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Classroom Etiquette & Manners

Good classroom etiquette could improve your grade and help develop a good relationship with your professor. These practices will also allow you to create a good relationship with your peers, which can be helpful if you need support. Listed below are common classroom practices.

Private conversations with your neighbor and cell phones ringing in class are two of the biggest pet peeves of professors. Most professors don't mind if you whisper a question to your neighbor to confirm something discussed in class but more than that is distracting. Your classmates deserve your respect and support.

One cannot control their arrival time if their car breaks down or if the previous class goes into overtime. Normally, however, students should plan on arriving on time. Entering the classroom after the professor's presentation has started can be distracting both to the professor as well as to other students.

Students who arrive late should consult other students about any announcements made at the beginning of class. Quizzes missed by late arrival, in most cases, cannot be "made up."

If you are going to miss class it is a good idea to contact your instructor before the class if possible and if not to follow up as soon as possible.

Students should not normally leave or re-enter the classroom during the class period. Doing this can be distracting, and can give the impression that you do not respect the educational process taking place.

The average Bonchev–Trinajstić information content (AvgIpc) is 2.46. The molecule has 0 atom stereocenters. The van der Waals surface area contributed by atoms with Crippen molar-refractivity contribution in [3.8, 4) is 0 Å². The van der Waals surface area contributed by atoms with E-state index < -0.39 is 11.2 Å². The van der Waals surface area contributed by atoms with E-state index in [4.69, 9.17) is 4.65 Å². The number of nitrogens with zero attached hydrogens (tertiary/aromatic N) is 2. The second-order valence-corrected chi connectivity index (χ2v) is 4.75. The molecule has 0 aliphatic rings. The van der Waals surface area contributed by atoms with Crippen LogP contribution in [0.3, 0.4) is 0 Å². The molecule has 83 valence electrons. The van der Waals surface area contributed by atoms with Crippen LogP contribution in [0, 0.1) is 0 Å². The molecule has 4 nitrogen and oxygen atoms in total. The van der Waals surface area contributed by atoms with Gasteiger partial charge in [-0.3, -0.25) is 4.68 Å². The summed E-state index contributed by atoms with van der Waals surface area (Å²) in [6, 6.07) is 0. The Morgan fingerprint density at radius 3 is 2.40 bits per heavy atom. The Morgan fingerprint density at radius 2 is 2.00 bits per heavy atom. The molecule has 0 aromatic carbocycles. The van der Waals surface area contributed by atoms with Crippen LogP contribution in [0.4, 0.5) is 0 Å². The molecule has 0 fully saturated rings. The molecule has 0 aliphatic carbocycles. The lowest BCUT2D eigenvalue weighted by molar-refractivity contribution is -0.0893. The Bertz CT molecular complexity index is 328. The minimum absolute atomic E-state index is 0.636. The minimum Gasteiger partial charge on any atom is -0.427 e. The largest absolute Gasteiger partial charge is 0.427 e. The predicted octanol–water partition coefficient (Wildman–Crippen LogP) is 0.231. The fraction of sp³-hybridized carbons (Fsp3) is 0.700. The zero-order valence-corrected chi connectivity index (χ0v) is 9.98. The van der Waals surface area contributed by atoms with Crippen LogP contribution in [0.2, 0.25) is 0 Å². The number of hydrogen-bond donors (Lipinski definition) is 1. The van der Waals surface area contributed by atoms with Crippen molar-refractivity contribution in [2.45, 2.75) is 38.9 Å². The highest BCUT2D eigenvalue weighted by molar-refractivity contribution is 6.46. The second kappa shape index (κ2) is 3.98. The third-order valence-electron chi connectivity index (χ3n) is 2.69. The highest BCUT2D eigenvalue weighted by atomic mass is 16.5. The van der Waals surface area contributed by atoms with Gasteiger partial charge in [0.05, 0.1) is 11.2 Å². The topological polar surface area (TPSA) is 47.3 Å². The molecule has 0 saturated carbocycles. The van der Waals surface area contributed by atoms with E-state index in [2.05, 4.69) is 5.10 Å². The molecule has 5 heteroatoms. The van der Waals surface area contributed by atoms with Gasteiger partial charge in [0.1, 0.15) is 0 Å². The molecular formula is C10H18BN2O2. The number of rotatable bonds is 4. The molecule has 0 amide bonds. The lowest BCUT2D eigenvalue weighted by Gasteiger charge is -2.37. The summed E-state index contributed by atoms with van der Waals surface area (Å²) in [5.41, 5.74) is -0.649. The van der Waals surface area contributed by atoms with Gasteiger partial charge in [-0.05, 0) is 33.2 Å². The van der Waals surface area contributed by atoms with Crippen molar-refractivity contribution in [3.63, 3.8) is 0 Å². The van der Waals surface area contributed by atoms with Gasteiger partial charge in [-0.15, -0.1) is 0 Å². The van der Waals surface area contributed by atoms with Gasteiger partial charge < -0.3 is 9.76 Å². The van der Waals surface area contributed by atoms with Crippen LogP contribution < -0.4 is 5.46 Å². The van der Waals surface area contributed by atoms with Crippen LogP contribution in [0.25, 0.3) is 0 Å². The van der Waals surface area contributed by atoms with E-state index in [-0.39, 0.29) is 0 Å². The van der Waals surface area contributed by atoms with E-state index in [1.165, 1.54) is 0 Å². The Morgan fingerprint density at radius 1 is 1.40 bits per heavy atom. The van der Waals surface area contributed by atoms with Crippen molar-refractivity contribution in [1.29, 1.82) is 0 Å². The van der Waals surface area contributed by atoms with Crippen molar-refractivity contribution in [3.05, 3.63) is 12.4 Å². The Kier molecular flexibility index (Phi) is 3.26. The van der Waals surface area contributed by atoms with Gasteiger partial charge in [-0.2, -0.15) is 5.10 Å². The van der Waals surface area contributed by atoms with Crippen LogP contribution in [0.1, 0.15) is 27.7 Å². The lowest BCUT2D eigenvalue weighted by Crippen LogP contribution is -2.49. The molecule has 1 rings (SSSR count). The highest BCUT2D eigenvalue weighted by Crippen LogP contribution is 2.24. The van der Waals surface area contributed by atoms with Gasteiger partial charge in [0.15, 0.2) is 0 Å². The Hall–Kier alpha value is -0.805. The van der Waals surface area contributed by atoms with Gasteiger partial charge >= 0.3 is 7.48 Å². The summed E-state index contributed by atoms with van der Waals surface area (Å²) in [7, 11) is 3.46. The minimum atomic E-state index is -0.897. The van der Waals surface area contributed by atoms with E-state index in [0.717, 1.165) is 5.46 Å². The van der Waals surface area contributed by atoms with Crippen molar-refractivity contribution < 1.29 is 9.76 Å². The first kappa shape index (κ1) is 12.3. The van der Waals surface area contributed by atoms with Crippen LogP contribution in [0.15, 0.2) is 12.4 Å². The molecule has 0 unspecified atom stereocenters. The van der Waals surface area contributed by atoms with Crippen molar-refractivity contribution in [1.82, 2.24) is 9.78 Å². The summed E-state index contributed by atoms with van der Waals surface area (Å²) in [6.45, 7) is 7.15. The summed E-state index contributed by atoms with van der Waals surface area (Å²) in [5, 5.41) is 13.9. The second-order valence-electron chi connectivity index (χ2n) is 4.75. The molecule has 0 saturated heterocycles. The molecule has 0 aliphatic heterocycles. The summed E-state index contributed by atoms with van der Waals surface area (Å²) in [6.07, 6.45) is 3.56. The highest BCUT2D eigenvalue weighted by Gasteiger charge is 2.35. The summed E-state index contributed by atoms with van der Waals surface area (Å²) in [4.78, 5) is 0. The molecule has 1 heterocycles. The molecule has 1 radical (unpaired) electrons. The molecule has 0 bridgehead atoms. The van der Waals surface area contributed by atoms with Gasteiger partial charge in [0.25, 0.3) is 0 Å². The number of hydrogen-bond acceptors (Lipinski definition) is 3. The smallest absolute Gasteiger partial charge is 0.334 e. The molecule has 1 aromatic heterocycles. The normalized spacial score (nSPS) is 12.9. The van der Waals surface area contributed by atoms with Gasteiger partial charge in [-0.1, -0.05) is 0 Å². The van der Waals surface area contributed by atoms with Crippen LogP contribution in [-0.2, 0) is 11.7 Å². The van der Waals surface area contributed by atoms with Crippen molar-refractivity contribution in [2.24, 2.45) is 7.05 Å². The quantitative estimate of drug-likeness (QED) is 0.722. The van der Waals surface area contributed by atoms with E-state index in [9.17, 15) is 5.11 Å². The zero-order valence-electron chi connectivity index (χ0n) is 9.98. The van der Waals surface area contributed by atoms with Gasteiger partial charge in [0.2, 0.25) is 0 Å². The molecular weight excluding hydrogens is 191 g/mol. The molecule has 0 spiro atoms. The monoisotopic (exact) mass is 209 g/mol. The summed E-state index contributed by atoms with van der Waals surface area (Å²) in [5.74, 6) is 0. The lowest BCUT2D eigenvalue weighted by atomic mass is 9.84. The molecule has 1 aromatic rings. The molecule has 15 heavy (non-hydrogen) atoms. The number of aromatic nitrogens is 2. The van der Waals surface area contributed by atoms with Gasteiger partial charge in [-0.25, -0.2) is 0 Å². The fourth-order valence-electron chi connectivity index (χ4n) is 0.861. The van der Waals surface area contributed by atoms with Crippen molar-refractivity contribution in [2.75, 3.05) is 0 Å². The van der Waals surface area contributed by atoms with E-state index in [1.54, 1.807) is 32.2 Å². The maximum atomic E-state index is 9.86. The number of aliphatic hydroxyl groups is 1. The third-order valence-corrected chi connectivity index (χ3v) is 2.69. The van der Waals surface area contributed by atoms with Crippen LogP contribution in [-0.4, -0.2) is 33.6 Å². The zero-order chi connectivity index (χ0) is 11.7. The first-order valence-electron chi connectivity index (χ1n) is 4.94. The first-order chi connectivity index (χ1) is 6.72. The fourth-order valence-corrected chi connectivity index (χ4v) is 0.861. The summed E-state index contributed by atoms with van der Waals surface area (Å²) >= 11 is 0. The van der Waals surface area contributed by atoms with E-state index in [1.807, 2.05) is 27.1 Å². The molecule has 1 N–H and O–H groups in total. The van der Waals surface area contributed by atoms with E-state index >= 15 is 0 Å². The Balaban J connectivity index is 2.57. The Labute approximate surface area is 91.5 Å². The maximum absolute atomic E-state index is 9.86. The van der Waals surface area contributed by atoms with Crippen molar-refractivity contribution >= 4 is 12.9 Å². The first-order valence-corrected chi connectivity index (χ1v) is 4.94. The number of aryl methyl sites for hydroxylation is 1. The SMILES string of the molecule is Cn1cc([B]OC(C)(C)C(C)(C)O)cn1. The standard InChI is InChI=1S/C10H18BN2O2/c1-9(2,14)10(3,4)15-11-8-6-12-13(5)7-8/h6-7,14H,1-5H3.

The professor has the right to finish his or her thought at the end of the class period. Please do not start putting books away, closing up notebooks, and zipping up book bags five minutes before the official end of class.

There is a separate list of rules for professors. On that list is a rule that says "Do not routinely keep students more than a minute or two after the official end of the period."

If you have missed or skipped class you will want to retrieve any missed information. Before going to your professor with these questions, try asking another student or referring to your syllabus for the answers. There are certain ways you should not retrieve this information.

Avoid asking these questions, which are classic annoyances for professors:

  • "I missed class. Did we do anything important?"
  • After chatting with your friend for five minutes: "Could you repeat that?"
  • As your only question about an upcoming assignment: "How long does the paper have to be?"
  • In the middle of a fascinating discussion on a new concept: "Will this be on the test?"
  • At the end of the semester after missing numerous assignments: "Is there extra credit in this class?"

If you feel like you are missing something, enlist the help of other students you trust in class who can give you any needed information or handouts given in the class(es) you missed.

Plagiarism and Academic Integrity

Students are expected to be honest and ethical at all times in their pursuit of academic goals. Class members who participate in any violation of academic integrity will be subject to disciplinary action.

Plagiarism is a serious violation and one that professors take to heart. Some professors use software and other aids to spot plagiarized material. If you are unsure what plagiarism is, or are unaware of how to "cite" information you find, talk with library staff and faculty.

Violations include (but are not limited to) cheating on exams or assignments, informing others of exam questions, submitting work of another person without giving due credit to that person, and using study aids not authorized by the professor.

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